Hawes' arrival should change things, possibility in dramatic fashion. If he fits the puzzle as well as he seems to be on paper, Irving and Waiters won't be the only ones reaping rewards.
"We’re a drive-and-kick team,” Griffin said, via Jason Lloyd of the Akron Beacon Journal. “It’s going to make it easier for those guys. Guys like Luol Deng can slash a little easier. There’s room for movement."
There's room to simply breath, something the Cavs haven't had in a while.
There's also some protection in Hawes, a safety net to help from Cleveland's plans of snapping a three-year playoff drought from completely collapsing.
The Cavs have made it abundantly clear they're ready to put their draft-lottery days behind them.
Maybe investing the No. 1 pick on a player, Anthony Bennett, who has a 32.6 field-goal percentage 43 games into his NBA career can have that effect.
Hawes is just the latest piece of what the Cavs are hoping will become a playoff puzzle. Between the heavy offseason investment in Jarrett Jack, the dice roll on Andrew Bynum and the attempted quick-fix trade for Deng, Cleveland's been gunning for win-now moves all season.
Hawes' biggest imprint will be left behind the three-point arc, but he could be almost as valuable inside the paint.
Varejao seemed ready to end a three-year run of bad injury luck, but a bad back put him on the shelf on Feb. 9, and he has yet to return. The 31-year-old has played a total of 81 games over the last three seasons, so any trip to the training room has potential to be a long one.
Hawes can serve as Varejao's stand-in for the meantime, but they're probably looking at some shared floor time once the big Brazilian is back in action. If that means fewer minutes for Bennett and/or Zeller, so be it. Bennett's struggling to keep his head above water as it is, and ESPN.com's Brian Windhorst reported the Cavs were considering flipping Zeller at the deadline.
If Cleveland wants to shake this playoff funk, now's not the best time to be planning for the future.
Long-range shooting isn't the only thing Hawes adds to this frontcourt. He's also now become its most intimidating defensive presence, which says a lot about this group—and none of it's good—but even more about how he can help.
Hawes has averaged 1.3 blocks on the season, 0.5 more than Varejao's team-high 0.8 average. Thompson's averaging just 0.4 blocks, less than half of what he had as a rookie (1.0 in 2011-12).
Hawes is also holding opponents to a 52.3 percent success rate at the rim this season, according to NBA.com's SportVU player-tracking data. That's not a great number by any stretch, but it's better than Varejao's (54.1) and significantly better than Thompson's (58.7).
It's also, perhaps, not indicative of Hawes' best work. He's faced more of those attempts (10.4 per game) than any player in the league and looked as if he'd fallen victim to the midseason malaise that plagued most of the Philly roster of late.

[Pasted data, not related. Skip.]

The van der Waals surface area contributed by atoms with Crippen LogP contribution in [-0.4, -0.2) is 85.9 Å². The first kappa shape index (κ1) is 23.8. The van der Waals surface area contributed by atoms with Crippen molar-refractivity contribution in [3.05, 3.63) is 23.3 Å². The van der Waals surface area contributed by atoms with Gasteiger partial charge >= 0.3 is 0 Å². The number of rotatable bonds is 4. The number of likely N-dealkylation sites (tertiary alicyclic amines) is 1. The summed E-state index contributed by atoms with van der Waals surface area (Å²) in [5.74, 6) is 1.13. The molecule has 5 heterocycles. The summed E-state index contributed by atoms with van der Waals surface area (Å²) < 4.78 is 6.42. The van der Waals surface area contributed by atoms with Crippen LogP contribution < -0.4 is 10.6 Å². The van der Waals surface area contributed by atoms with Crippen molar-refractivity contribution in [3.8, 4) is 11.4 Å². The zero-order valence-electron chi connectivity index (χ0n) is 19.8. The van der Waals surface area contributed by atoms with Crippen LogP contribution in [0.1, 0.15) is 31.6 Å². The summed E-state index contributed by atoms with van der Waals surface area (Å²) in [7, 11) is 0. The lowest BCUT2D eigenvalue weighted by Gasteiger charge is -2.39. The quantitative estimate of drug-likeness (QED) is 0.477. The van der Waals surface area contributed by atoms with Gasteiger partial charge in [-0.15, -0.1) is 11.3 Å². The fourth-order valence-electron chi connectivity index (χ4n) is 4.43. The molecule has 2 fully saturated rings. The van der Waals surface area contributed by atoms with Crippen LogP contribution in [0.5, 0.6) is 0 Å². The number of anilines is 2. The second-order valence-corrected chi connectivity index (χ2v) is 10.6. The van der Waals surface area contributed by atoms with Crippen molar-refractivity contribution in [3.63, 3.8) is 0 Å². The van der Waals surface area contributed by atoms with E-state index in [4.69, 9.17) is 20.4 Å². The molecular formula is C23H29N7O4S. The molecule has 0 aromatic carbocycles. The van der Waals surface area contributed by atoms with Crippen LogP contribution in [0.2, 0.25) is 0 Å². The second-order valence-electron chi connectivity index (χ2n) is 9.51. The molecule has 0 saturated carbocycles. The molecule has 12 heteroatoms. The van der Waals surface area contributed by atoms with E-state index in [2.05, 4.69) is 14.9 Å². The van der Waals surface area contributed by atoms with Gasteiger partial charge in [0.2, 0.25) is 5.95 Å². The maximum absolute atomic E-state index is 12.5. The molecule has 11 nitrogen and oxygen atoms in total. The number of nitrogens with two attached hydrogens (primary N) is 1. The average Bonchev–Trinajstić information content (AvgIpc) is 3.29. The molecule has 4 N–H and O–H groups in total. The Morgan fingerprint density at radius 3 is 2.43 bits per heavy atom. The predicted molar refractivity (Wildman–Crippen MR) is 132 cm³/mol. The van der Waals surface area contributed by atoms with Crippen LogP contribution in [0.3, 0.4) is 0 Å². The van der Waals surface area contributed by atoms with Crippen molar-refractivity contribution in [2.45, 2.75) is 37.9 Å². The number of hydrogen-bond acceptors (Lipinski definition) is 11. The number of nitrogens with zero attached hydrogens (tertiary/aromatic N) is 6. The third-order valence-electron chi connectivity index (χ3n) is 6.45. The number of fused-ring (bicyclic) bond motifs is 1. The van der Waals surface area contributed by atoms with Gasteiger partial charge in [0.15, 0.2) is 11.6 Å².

The floodgates shouldn't be quite as open in Cleveland, but Hawes will still be leaned on to provide some sort of rim protection. That's a valuable contribution, whether the big man's a partial-season rental or a piece the Cavs might like to keep around.
On paper, Hawes looks like a great fit for this team. As a shooter and defender, he brings elements the Cavs wouldn't otherwise have without him.
Will that translate to having hardwood success?
It's tough to tell. The pieces seem like they all mesh, but this roster looked too good before his arrival to be fighting for its playoff lives in a watered down version of the Eastern Conference.
If Hawes is limiting the damage at one end and serving up long-range bombs of his own at the other side, this could be a major coup for Cleveland. If he's getting pushed around on the interior and forgotten offensively, this team's problems could go from bad to worse:
The Cavs face an uphill climb to get back in this race. Six straight wins have certainly helped, but Cleveland still needs to leapfrog two teams to join the playoff picture and another two to avoid being a first-round sacrifice for the Miami Heat or Indiana Pacers.
The talent's in place to pull it off, and Hawes' arrival has only added to that talent surplus.
Of course, talent has never been the issue.
Chemistry and cohesion have been much greater challenges. No one knows how Hawes will impact those departments.
If he plays a part in helping Cleveland figure things out, perhaps he's found a permanent home. If not, he'll go down as the latest in a growing line of failed fixes for this floundering franchise.
Unless otherwise noted, statistics used courtesy of NBA.com.